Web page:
MARCH 24th Notice:
Unfortunately the 7Timer! service that powers Xasteria is down for technical reasons, and the maintainers tell me it will take a while to restore. I will prepare a Xasteria version with a proper warning and some alternative weather data until the 7Timer! service is restored.
Xasteria brings the Astronomical-oriented ASTRO world weather forecast of the service 7Timer! to any iOS 6.0 or later device. You can use your device GPS for a forecast of your location, enter manual coordinates or search of a location online.
7Timer! is mainly derived from the NOAA/NCEP-based numeric weather model, the Global Forecast System (GFS) and gives you a forecast for the entire globe with a resolution of about 20km at 3-hour intervals.
Xasteria is available iPhone/iPod/iPad with iOS 6.0 or higher.
Xasteria provides you with a choice of 3 visualization modes for the data: the new 7Timer! ASTRO graphics, which tries to be quick to read by using different visuals per category and not overwhelming with data that is not useful (e.g. if humidity is low, you don’t need to know the exact percentage), the color-stripe graphics similar to some other astro-forecast services and a raw text mode.
A list of available data categories, along with the graphics that are used by the 7Timer! graphic mode and the stripe graphic mode.
- Moon phase.
- Cloud cover. Will give you the cloud cover forecast from 0% to 100% (worst).
- Astronomical seeing. Turbulence and temperature differences in the atmosphere can reduce the amount of detail visible through a telescope, especially with high magnification on planets.
- Atmospheric transparency. Water vapor can reduce the transparency of the atmosphere. Good transparency is required for low contrast targets like galaxies and nebulae.
- Temperature. Apart from your comfort level, a low temperature can affect the cool-down time of your equipment.
- Humidity. High humidity can, depending temperature, telescope type etc, lead to quicker dew formation on optics.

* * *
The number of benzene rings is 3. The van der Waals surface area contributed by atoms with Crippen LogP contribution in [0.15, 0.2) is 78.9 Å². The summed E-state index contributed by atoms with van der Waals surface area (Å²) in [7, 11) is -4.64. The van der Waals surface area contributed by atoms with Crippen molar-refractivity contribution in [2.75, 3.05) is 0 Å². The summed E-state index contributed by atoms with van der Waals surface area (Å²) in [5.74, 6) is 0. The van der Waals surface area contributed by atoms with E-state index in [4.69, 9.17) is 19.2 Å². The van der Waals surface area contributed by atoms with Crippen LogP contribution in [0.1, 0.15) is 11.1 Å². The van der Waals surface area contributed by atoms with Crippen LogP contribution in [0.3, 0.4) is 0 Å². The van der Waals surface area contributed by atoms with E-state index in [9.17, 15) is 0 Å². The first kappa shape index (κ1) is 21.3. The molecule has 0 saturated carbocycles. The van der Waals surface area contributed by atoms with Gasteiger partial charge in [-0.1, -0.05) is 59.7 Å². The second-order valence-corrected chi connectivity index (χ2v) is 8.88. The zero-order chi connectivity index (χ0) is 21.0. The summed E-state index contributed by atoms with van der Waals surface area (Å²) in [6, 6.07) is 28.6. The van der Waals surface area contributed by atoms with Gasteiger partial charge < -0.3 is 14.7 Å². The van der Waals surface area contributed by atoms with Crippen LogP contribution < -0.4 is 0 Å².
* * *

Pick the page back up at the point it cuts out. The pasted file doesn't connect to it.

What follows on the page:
- Atmospheric instability. Indicates when there is a high chance of a thunderstorm (based on a calculation of the lifted index).
- Wind. The app will either warn you about high wind (in graphic modes), or show the wind strength in the beaufort scale (text mode). Strong winds apart from comfort affect the stability of your telescope and can be crucial for astrophotography.
Xasteria is available in English and Greek. If you’d like to translate it to your language, contact me about it!
Meaning of The Name “Xasteria”
Xasteria is a Greek word (Ξαστεριά) which means a night without clouds where you can see the stars.
Polar Scope Align Pro
There is a special version of Xasteria in the Polar Scope Align Pro app, which adds the ability to switch to night-mode (and access to that app’s quick-dim function) and also can take advantage of the app’s location manager.
- What does “Xasteria” mean?
Xasteria is a Greek word (Ξαστεριά) which means a cloudless sky with all the stars visible.
- What is the altitude correction?
This is something you should normally leave “off”. However, if you are on the top of a steep mountain, it is likely that the resolution of the forecast system (about 20km) is not enough to give you readings specifically for the peak you are on. This will become obvious if you notice the Xasteria temperature reading being much higher than the actual temperature at your location. In that case you can try the +2 km correction (or the +7 km in a couple of places in the world).
If you have any questions or problems with your app, the quickest solution is to use the Contact page to write directly to the developer. Or you can post your suggestions, questions in the comments below